And not to be disrespectful of my own process, but in a way, it’s just a story. At a point I got tired of identifying myself as the mom of a cancer survivor. It’s heavy. It’s hard. It got old for me. Thank god. Thank goddess. And now that he has been well for 15 years, why wouldn’t I prefer to focus on the wellness, on the lives of his brother and sister, on the mundane good stuff, like the fact that he just passed his drivers’ license test?
Who am I, then? It’s not the wound or wounds that define me, even as they teach me. I feel these days that I am in a kind of dance. A dance with the things that have hurt me, the things that bring me to bliss, what delights me, what devastates me, what angers and annoys, they are weather, I am earth. Like my friend, Elaine sometimes says, it’s just a story. I’m grateful for the stories, but I don’t wish to be lost in them.
We tell the story as long and as hard as we need to. The heart knows when to let go, when it’s okay to turn the pages and move ahead. Until then, keep on telling the story. If it serves you, it will serve others too.
Here are a few good reads on Narrative Medicine and the power of the story. Funny how sometimes the most unbelievable stories are the ones from true life.
Wisdom of the Psyche: Depth Psychology After Neuroscience by Ginette Paris, A neuroscientist suffers a devastating traumatic brain injury and finds her way back to health.
A Grief Observed, by C.S. Lewis The raw and powerful journals of the author’s grief process in the weeks following the death of his wife.
Paula, by Isabelle Allende The author’s tribute to the life of her daughter who passed away at the age of 28.
The Glass Castle by Jeanette Walls Candid memoir of a woman who grew up with parents who lived a nomadic, unconventional life and the impact of her family background. Told with brutal honesty, warm affection and surprising humor.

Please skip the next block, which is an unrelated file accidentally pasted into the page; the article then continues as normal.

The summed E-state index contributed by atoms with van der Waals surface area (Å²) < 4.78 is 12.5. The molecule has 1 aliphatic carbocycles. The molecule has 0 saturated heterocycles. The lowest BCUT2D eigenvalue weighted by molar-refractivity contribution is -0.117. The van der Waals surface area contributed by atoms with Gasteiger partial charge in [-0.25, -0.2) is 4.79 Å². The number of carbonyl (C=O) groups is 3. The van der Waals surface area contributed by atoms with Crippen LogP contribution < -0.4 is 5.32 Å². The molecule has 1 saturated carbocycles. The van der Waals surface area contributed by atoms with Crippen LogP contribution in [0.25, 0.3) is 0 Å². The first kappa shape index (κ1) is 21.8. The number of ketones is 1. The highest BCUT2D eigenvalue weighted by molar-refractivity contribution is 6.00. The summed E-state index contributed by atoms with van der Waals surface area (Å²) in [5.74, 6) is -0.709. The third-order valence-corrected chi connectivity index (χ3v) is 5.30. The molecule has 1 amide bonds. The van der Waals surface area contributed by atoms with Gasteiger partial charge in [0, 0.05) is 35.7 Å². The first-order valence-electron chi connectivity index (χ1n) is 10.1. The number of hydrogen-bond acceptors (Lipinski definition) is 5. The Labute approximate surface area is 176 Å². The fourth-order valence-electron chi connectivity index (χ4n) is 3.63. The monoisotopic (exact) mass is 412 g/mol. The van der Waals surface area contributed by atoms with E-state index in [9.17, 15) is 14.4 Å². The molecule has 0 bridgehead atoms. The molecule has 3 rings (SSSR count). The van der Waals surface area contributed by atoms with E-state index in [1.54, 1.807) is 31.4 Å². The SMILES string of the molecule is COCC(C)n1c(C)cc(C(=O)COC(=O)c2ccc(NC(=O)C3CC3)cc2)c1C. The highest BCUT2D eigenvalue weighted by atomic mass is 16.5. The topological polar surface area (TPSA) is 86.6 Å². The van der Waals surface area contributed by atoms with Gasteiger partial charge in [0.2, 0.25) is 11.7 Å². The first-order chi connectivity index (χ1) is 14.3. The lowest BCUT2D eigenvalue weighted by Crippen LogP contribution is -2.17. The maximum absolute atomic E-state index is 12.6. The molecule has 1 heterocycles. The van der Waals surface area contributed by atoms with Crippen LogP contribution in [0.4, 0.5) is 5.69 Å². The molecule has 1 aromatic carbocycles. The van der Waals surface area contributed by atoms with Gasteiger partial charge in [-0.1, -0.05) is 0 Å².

The Year of Magical Thinking by Joan Didion Story of the author’s grief process during the year following the sudden death of her beloved husband and partner.
Rescuing Patty Hearst, by Virginia Holman Relates the story of how the author and her sister lived under a kind of house arrest fueled by the delusions of their schizophrenic mother. A story of love and resilience in the face of severe mental illness.
My sister’s service is today. This song keeps running through my head, and if wishes were horses I’d have her riding some today. I can see it in my mind’s eye and it’s beautiful. Ride in peace, Deborah.
My sister died last night. She went so fast, too fast. Just 48 hours earlier, Tim and I had settled her into the inpatient hospice unit. She seemed to like it there.
Gee this is a really nice room. The colors are nice. It’s so quiet and peaceful.
Her voice was weak, but her dark brown eyes were open, alert and intense. The effect was magnified by the fact she had become emaciated over the past several weeks, fine wrinkles had formed on her cheeks, around her mouth and on her neck that were for a much older woman. Though she had refused chemotherapy, her hair looked surprisingly wispy, black waves accentuated the darkness of her staring eyes.
She was able to sign her own paperwork, Tim and I were on hand for support in case she was too fatigued. It took effort, but she did it. Then we talked again about how nice the room was, how very quiet it is, compared to the past week and a half she had just spent in the hospital.